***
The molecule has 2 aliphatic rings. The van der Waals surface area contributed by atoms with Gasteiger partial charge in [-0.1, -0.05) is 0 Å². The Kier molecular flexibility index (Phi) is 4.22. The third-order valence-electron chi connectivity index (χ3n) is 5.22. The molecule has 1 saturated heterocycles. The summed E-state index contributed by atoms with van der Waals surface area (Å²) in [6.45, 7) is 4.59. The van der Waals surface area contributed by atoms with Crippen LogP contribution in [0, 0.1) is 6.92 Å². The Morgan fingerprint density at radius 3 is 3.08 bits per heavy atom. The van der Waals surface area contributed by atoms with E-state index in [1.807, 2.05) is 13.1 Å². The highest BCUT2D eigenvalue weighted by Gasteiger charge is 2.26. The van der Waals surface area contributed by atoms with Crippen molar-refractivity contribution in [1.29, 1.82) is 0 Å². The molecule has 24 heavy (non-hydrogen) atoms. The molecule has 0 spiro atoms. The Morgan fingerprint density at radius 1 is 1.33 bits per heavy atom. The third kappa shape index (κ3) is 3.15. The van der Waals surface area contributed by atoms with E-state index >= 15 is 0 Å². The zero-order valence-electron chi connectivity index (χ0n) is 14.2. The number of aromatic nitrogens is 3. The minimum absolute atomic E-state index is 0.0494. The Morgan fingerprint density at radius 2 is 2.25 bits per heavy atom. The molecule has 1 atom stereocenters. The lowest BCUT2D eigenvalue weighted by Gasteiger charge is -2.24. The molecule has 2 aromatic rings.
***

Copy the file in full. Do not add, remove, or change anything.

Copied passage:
The molecule has 2 aliphatic rings. The van der Waals surface area contributed by atoms with Gasteiger partial charge in [-0.1, -0.05) is 0 Å². The Kier molecular flexibility index (Phi) is 4.22. The third-order valence-electron chi connectivity index (χ3n) is 5.22. The molecule has 1 saturated heterocycles. The summed E-state index contributed by atoms with van der Waals surface area (Å²) in [6.45, 7) is 4.59. The van der Waals surface area contributed by atoms with Crippen LogP contribution in [0, 0.1) is 6.92 Å². The Morgan fingerprint density at radius 3 is 3.08 bits per heavy atom. The van der Waals surface area contributed by atoms with E-state index in [1.807, 2.05) is 13.1 Å². The highest BCUT2D eigenvalue weighted by Gasteiger charge is 2.26. The van der Waals surface area contributed by atoms with Crippen molar-refractivity contribution in [1.29, 1.82) is 0 Å². The molecule has 24 heavy (non-hydrogen) atoms. The molecule has 0 spiro atoms. The Morgan fingerprint density at radius 1 is 1.33 bits per heavy atom. The third kappa shape index (κ3) is 3.15. The van der Waals surface area contributed by atoms with E-state index >= 15 is 0 Å². The zero-order valence-electron chi connectivity index (χ0n) is 14.2. The number of aromatic nitrogens is 3. The minimum absolute atomic E-state index is 0.0494. The Morgan fingerprint density at radius 2 is 2.25 bits per heavy atom. The molecule has 1 atom stereocenters. The lowest BCUT2D eigenvalue weighted by Gasteiger charge is -2.24. The molecule has 2 aromatic rings.